I have always found WY 1762 very clean as well. In fact, I quit using it for Belgian styles for this reason. I used it for Dubbel and Quad and the beers seemed to be lacking. I like those styles to have some phenols and esters. The small amount of esters that they had I attributed to the Candisyrup that was used in the recipe.
Something else I noticed from the Suregork chart is that WLP838 (Southern German Lager) is grouped very close as well. Given my recent brew, I wonder if a clean lager-style beer is within reach of 1762.
Eric B.

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Online dannyjed

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Re: Rochefort yeast in non-Belgian styles
« Reply #4 on: December 10, 2021, 01:09:48 pm »
I have always found WY 1762 very clean as well. In fact, I quit using it for Belgian styles for this reason. I used it for Dubbel and Quad and the beers seemed to be lacking. I like those styles to have some phenols and esters. The small amount of esters that they had I attributed to the Candisyrup that was used in the recipe.
Something else I noticed from the Suregork chart is that WLP838 (Southern German Lager) is grouped very close as well. Given my recent brew, I wonder if a clean lager-style beer is within reach of 1762.
It looks like you have another style to experiment with. I wonder how low of a temperature it will ferment at? I’m very interested in hearing about your results.


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Dan Chisholm

Offline denny

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Re: Rochefort yeast in non-Belgian styles
« Reply #5 on: December 10, 2021, 01:36:11 pm »
I have always found WY 1762 very clean as well. In fact, I quit using it for Belgian styles for this reason. I used it for Dubbel and Quad and the beers seemed to be lacking. I like those styles to have some phenols and esters. The small amount of esters that they had I attributed to the Candisyrup that was used in the recipe.
Something else I noticed from the Suregork chart is that WLP838 (Southern German Lager) is grouped very close as well. Given my recent brew, I wonder if a clean lager-style beer is within reach of 1762.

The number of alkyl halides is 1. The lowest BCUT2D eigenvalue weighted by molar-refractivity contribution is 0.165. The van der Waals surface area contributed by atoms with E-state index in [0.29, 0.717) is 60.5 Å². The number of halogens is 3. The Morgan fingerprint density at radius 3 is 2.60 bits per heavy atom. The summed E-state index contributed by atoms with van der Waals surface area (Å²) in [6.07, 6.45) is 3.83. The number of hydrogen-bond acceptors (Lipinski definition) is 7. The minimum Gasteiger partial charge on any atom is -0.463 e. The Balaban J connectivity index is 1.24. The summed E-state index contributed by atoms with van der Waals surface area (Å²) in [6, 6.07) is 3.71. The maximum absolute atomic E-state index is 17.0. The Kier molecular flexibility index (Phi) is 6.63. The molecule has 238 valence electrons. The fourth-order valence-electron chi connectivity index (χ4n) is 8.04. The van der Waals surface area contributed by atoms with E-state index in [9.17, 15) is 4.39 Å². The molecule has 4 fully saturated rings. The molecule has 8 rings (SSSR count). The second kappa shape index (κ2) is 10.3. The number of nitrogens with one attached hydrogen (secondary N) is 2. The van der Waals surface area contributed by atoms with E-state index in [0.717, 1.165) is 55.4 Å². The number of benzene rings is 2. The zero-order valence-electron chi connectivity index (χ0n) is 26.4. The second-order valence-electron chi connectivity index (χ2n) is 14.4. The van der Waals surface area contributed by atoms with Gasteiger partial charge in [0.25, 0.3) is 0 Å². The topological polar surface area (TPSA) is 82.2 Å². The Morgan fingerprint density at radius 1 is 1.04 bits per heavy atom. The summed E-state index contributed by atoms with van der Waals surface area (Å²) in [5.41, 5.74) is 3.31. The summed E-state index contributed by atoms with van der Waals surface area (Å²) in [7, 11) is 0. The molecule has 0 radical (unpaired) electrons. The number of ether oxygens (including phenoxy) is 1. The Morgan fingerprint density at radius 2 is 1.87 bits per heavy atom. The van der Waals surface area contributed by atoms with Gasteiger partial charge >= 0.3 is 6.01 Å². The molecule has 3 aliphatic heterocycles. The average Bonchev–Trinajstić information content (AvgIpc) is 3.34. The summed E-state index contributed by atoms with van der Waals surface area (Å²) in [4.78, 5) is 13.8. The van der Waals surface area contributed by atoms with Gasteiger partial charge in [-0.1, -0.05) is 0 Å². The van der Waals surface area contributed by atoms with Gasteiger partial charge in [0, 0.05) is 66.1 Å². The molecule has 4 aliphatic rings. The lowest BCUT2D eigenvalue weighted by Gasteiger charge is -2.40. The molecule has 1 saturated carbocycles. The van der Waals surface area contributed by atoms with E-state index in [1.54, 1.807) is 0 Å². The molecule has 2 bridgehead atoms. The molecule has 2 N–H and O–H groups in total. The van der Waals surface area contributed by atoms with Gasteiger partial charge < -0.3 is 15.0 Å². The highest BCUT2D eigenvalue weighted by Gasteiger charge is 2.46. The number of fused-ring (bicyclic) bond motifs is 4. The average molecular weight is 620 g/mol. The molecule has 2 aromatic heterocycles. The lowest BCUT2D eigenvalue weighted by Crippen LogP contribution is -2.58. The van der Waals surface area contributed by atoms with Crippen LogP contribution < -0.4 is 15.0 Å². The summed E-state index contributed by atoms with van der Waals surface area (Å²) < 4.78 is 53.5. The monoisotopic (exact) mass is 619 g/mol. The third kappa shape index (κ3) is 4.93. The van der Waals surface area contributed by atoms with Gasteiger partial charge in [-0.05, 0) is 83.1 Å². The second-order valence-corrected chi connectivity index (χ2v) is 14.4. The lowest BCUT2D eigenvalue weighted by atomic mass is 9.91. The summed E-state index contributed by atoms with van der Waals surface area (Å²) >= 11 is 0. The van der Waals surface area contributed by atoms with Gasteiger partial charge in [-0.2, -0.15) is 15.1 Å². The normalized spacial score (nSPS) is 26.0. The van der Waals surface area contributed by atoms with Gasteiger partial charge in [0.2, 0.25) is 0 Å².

It looks like you have another style to experiment with. I wonder how low of a temperature it will ferment at? I’m very interested in hearing about your results.


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I've used it at 55F
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Offline erockrph

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Re: Rochefort yeast in non-Belgian styles
« Reply #6 on: December 10, 2021, 05:00:15 pm »
I have always found WY 1762 very clean as well. In fact, I quit using it for Belgian styles for this reason. I used it for Dubbel and Quad and the beers seemed to be lacking. I like those styles to have some phenols and esters. The small amount of esters that they had I attributed to the Candisyrup that was used in the recipe.
Something else I noticed from the Suregork chart is that WLP838 (Southern German Lager) is grouped very close as well. Given my recent brew, I wonder if a clean lager-style beer is within reach of 1762.
It looks like you have another style to experiment with. I wonder how low of a temperature it will ferment at? I’m very interested in hearing about your results.


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I've used it at 55F
How was the fermentation character at that temp? I know I've gotten nice plummy ester character out of this yeast in BDSA recipes, but I'm wondering what dials to turn to get that in a low gravity ale - some combination of gravity, pitch rate, and fermentation temperature all must factor in, no doubt.

FWIW, this beer was 1.038 OG, I pitched a 3/4 liter fresh vitality starter into 3.5 gallons, and I fermented at 68F.

If I try a lager, I might go the pressurized route first just for grins.
Eric B.

Finally got around to starting a homebrewing blog: The Hop Whisperer